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From the Chicago Tribune



Top bowls trolling for the perfect game

Officials aim to make sense, satisfy fans--and their bottom line, writes Teddy Greenstein


Teddy Greenstein

Published November 21, 2005



EAST LANSING, Mich. -- The men in the colorful jackets waited out Joe Paterno's postgame news conference Saturday so they could congratulate the venerable coach in person.


Two representatives from the Orange Bowl and one from the Fiesta shook hands with Paterno and chatted with him briefly. There was really no point in trying to maintain a conversation.


With a mob of shouting, rambunctious Penn State fans just a few feet away, it would have been like trying to get a stranger's number at a Metallica concert.


After Paterno left, the crowd began hollering at the man wearing the gold jacket, Fiesta Bowl representative Dave Tilson.


"Give it to Paterno!" shouted one man.


"We put you on the map!" screamed another.


Tilson took it well, smiling as he moved on.


Considering the tough decisions they'll have to make in two weeks, Fiesta Bowl officials had better get used to the heckling. Assuming the bowl loses Big 12 anchor Texas to the Rose Bowl, the Fiesta will have the first and third selections among the eligible Bowl Championship Series teams.


That means Fiesta Bowl President John Junker will risk alienating conference officials and large segments of fans.


"We try to make sensible decisions," Junker said Sunday, "so that reasonable people can look at them and say, `I understand that.'"


One problem: No one has ever accused college football fans of being reasonable.


And with the first pick . . .


As one of the hecklers outside Spartan Stadium alluded to, Penn State and the Fiesta Bowl have made beautiful music together. The Nittany Lions are 6-0 in Tempe, Ariz., and the 1987 matchup between Penn State and Miami still ranks as the most-watched college football game of all time.


So of course the Fiesta would be tempted to take 10-1 Penn State, which should move to No. 3 when the BCS standings are released Monday.


But if Notre Dame beats Stanford on Saturday to become eligible for a BCS game, it will be nearly impossible for the Fiesta to pass up the Irish.


Why? Notre Dame is a national team with a national following. And the renaissance of Notre Dame football under Charlie Weis is even more compelling than Paterno's riches-to-rags-to-riches story.


If the Fiesta selects Notre Dame, the Orange could not pass up Penn State.


So that's when the Fiesta would have to make its second decision regarding a Big Ten team. Which team do you pair with Notre Dame: 9-2 Ohio State or 10-1 Oregon?


Though Junker attended Saturday's Alabama-Auburn game, Ohio State and Oregon are the only at-large teams worth discussing--barring a USC loss to UCLA or a Texas loss in the Big 12 championship game. (Both will be Dec. 3.)


With Miami having been upset by Georgia Tech on Saturday, Virginia Tech is effectively out of the at-large pool. If the Hokies win out, they'll host the Orange Bowl as the Atlantic Coast Conference champ. If they lose again, officials from BCS games would lose interest.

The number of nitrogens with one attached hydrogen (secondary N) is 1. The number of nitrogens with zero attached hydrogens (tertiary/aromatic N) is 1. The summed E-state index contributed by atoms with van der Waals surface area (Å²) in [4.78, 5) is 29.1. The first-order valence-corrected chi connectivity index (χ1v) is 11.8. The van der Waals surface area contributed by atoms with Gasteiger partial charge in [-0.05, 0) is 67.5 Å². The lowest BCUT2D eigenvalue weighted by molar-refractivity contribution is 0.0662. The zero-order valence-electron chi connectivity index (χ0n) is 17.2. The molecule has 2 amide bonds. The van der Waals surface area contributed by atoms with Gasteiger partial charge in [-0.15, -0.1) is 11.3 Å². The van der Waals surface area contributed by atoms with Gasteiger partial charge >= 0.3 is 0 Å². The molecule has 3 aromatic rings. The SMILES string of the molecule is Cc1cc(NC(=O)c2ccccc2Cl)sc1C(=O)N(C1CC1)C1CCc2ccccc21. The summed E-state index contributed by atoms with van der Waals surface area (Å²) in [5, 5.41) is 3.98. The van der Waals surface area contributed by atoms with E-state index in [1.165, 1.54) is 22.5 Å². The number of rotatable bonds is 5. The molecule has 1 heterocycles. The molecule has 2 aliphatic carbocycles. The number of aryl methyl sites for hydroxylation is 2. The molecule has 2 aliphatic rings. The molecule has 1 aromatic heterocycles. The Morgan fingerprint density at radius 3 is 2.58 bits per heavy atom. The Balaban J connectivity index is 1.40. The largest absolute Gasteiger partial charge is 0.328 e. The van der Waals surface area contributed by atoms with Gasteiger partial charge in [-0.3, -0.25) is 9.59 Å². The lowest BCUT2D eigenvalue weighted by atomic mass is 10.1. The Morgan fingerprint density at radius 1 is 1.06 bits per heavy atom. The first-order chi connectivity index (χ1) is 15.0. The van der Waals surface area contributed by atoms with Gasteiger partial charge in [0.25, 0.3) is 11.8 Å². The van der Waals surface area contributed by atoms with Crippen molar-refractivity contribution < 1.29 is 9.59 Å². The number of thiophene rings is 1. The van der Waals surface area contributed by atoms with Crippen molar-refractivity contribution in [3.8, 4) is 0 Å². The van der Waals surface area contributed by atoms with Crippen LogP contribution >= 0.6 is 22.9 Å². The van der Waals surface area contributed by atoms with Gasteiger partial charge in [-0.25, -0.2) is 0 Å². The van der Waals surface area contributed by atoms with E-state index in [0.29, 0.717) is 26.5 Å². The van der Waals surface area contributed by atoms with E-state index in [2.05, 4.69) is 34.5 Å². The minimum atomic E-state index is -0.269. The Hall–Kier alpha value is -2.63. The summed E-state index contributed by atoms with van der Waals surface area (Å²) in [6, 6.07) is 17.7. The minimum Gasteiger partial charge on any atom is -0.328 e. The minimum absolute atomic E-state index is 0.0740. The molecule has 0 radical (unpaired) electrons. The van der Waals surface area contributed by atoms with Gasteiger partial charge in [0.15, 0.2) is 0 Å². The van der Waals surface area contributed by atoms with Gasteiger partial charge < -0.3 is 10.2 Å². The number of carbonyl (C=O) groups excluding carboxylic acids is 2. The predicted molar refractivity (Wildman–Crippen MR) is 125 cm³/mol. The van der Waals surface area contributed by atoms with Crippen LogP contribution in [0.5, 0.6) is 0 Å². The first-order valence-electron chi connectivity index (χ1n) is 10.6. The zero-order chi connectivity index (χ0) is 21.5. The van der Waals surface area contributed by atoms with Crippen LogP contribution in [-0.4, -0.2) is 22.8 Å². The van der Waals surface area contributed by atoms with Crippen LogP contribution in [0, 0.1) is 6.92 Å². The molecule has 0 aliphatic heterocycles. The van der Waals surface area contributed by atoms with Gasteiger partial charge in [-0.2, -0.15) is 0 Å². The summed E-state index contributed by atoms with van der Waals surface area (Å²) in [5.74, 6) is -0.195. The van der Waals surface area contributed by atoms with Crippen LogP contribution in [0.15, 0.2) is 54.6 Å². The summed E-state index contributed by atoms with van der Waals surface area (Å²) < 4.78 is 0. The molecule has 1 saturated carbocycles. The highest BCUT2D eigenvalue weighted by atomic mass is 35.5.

Top bowls trolling for the perfect game

Officials aim to make sense, satisfy fans--and their bottom line, writes Teddy Greenstein


So back to Ohio State . . .


When the Fiesta Bowl selected Ohio State as an at-large team two years ago, Junker cited a survey conducted by the state of Arizona that found that more than 30,000 Ohio State graduates live within a day's drive of Phoenix. The Buckeyes beat Kansas State 35-28 and the game drew 73,425, just a few thousand shy of a sellout.


"That's certainly a factor to their benefit, as are other factors," Junker said. "We've been at or near a sellout every year, so the major issue is: Which team is going to bring enthusiastic fans in large numbers, fans who will participate in community activities?"


Ohio State scores well in that one, but here's another factor: The Fiesta Bowl's TV partner, ABC, favors having teams from different regions of the country. And that's where Oregon has a huge advantage over Ohio State.


Oregon last appeared in the 2002 Fiesta, hammering Colorado 38-16 in a game that attracted 74,118 fans and drew a TV rating of 11.3. Ohio State's 2004 victory over Kansas State drew an 8.5 with the Nielsen folks.


The Ducks, who drubbed Oregon State 56-14 on Saturday, have survived several close calls but have lost only once, a 45-13 thrashing by USC.


Big Ten Commissioner Jim Delany said Saturday he would "absolutely" lobby for Ohio State, adding, "That's my job."


The conference would receive an additional $4.5 million (for a $22.8 million total) if it gets two teams in the BCS.


Asked about the Big Ten's strong ties to the Fiesta, Delany replied: "Everybody has a great relationship with John Junker. His receptions are the best."


Junker had to laugh at that one. And while not giving any information away, he said: "I'm honored to be on the commissioner's list for good comments. I hope that what he says is at least half true. And when we're done with this process, I hope they'll still take our phone calls."



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